For the past few months state officials have been bracing themselves for news about what the financial meltdown on Wall Street might mean for Connecticut’s budget.

Using history as his guide Steven Lanza, executive editor of The Connecticut Economy gave government officials the bad news Wednesday during a presentation at the state Capitol.

Lanza told officials that direct industry loss of financial services jobs will likely top 30,000, while indirectly it could trigger reductions of more than 55,000 jobs. “So total job cuts could approach 90,000,” he said.

What’s worse is based on the job losses in the financial sector the state could be facing a deficit exceeding $1 billion in this fiscal year, he said.

The state had planned for a 4.7 percent, or $800 million, increase in the state’s budget last fiscal year. Since earnings have been growing at a 4.7 percent annual rate in Connecticut this decade, “that increase seemed entirely reasonable,” he said. However, if 90,000 people lose their jobs and earnings slump by $4 billion, then the state’s take of that tax revenue would drop nearly $375 million.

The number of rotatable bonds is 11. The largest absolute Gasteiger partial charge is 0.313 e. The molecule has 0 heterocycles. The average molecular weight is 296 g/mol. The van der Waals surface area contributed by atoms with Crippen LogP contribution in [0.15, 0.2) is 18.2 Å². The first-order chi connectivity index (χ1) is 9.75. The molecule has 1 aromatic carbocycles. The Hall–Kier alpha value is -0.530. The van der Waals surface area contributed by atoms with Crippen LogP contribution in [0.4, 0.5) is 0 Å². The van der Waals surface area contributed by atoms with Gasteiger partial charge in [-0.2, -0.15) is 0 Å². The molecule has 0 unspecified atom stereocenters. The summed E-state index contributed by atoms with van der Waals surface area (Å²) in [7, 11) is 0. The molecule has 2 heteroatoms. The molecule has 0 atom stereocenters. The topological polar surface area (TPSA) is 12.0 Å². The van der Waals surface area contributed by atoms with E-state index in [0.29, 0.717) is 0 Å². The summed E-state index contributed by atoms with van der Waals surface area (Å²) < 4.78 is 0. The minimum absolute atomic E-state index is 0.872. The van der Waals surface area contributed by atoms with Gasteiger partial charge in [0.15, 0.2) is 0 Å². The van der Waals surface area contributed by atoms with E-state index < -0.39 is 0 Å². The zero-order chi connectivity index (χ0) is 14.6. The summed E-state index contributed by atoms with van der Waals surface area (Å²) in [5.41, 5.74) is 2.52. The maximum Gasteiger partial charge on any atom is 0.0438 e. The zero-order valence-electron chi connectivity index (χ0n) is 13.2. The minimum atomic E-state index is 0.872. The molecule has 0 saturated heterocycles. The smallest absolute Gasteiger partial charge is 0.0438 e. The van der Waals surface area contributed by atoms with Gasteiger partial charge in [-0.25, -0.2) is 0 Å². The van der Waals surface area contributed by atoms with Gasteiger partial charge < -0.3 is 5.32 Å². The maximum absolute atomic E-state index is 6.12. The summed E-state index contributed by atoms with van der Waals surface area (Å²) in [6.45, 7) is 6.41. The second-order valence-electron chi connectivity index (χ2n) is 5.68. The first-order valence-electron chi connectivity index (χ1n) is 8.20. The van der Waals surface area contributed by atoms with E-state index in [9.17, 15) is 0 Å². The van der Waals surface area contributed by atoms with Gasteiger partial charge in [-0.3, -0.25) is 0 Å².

“Connecticut will probably become one of the hardest hit states in the country,” Lanza said.

So what’s an elected official to do?

“Increasing taxes makes matters worse,” Lanza said. “And you don’t necessarily want to make across the board cuts.”

He said the state should think about doing the least amount of harm when it comes to spending cuts, especially when it comes to funding institutions of higher education. He said when the state is in a recession enrollment in colleges and universities increases as people return to school for more training and new skills.

Even in these tough economic times, he said, the state should be thinking about positioning itself for the future.

The latest edition of The Connecticut Economy also includes reports on mortgage foreclosures, the comparative cost of living in Connecticut, and the Massachusetts experience on health care.